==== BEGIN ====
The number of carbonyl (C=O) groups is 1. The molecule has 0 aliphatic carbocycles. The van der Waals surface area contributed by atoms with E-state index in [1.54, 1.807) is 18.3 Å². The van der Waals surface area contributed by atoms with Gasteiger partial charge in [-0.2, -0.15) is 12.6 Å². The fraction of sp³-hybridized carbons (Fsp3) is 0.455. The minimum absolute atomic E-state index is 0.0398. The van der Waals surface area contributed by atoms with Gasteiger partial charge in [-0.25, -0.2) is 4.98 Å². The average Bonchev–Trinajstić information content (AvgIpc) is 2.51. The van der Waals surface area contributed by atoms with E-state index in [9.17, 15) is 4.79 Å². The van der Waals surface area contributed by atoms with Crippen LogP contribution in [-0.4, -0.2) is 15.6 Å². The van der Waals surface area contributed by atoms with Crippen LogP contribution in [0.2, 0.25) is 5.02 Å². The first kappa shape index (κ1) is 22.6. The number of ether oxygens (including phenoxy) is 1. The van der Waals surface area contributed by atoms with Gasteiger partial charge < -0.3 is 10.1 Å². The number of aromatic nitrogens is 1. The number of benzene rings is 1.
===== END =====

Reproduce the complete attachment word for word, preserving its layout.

The number of carbonyl (C=O) groups is 1. The molecule has 0 aliphatic carbocycles. The van der Waals surface area contributed by atoms with E-state index in [1.54, 1.807) is 18.3 Å². The van der Waals surface area contributed by atoms with Gasteiger partial charge in [-0.2, -0.15) is 12.6 Å². The fraction of sp³-hybridized carbons (Fsp3) is 0.455. The minimum absolute atomic E-state index is 0.0398. The van der Waals surface area contributed by atoms with Gasteiger partial charge in [-0.25, -0.2) is 4.98 Å². The average Bonchev–Trinajstić information content (AvgIpc) is 2.51. The van der Waals surface area contributed by atoms with E-state index in [9.17, 15) is 4.79 Å². The van der Waals surface area contributed by atoms with Crippen LogP contribution in [-0.4, -0.2) is 15.6 Å². The van der Waals surface area contributed by atoms with Crippen LogP contribution in [0.2, 0.25) is 5.02 Å². The first kappa shape index (κ1) is 22.6. The number of ether oxygens (including phenoxy) is 1. The van der Waals surface area contributed by atoms with Gasteiger partial charge < -0.3 is 10.1 Å². The number of aromatic nitrogens is 1. The number of benzene rings is 1.